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Re: The return of Doctor Who (SPOILERS)

Quoting FROSTY:

Quoting FROSTY:
Quoting Lady Rose:
Does anybody know what the things were called that were giant maggots?? I hated those.Think they were fron the Jon Pertwee era.One of my scary childhood memories!!!!

I seem to remember that they were called: "THE GIANT MAGGOTS", LOL!! ajb007/lol - it does what it says on the tin!. ajb007/lol


LOL ajb007/lol  .... The Giant Maggots it is then.....

As for Dirk....if we were doing 'Hereos of the 80's' he would be near the top.....

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Re: The return of Doctor Who (SPOILERS)

The Daleks shall go to the ball after all!

http://news.bbc.co.uk/1/hi/entertainmen … 535588.stm

Daleks back to fight Doctor Who

Doctor Who's arch enemies the Daleks are coming back to the series after a lengthy dispute between the BBC and the creator's estate was finally settled.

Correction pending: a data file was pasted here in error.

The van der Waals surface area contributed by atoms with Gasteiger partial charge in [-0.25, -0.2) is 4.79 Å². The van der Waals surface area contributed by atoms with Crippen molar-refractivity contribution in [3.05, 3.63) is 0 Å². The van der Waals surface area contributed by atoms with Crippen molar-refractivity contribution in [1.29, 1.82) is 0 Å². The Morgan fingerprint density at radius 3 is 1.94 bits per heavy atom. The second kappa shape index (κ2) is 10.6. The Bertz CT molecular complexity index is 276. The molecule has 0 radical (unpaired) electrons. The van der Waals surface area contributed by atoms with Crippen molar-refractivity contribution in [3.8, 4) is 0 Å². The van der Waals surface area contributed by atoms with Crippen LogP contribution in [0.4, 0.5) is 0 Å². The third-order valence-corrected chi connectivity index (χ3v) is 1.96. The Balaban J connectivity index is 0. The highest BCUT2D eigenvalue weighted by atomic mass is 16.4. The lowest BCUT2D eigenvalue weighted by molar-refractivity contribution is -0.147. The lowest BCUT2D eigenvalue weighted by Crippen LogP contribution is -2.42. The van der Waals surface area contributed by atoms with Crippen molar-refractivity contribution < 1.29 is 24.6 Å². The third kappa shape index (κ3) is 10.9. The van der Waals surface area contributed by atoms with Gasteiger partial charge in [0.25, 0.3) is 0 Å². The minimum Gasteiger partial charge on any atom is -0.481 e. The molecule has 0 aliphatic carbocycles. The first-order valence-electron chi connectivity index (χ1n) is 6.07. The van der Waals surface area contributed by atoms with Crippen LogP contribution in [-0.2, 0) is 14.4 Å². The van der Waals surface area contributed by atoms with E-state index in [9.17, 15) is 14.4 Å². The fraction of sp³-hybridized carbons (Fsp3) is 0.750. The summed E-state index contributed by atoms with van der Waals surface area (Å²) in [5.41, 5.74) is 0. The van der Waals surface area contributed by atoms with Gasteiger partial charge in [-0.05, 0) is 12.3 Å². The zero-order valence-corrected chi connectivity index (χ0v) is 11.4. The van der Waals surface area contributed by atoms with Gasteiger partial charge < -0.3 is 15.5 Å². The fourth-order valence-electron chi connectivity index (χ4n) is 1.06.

The estate of sci-fi writer Terry Nation had originally blocked their return to the classic BBC One show.

But the BBC said an agreement had been reached ensuring that the Daleks - voted the most evil Doctor Who villains of all time - would be back.

Doctor Who returns to TV in 2005 with Christopher Eccleston in the lead role.

"I am absolutely delighted that the Terry Nation estate and the BBC have been able to reach agreement on terms for the use of the Daleks in the new Doctor Who series," said Tim Hancock, agent for the Terry Nation estate.

"We look forward to working closely with the production team in the forthcoming months."

Mr Nation was a prolific TV and film writer before his death in 1997, creating Blake's 7 and Survivors and writing for The Avengers and Hancock.

There have been protracted negotiations between the BBC and the estate since it was announced Doctor Who was coming back 14 years after it was axed.

These talks eventually broke down, with the BBC saying that no agreement could be reached over editorial control and that producers had already created another villain.

Terry Nation's estate accused the BBC of trying to "ruin the brand of the Daleks" by trying to wrestle control of the image.

But fans are thrilled the two sides have settled their differences.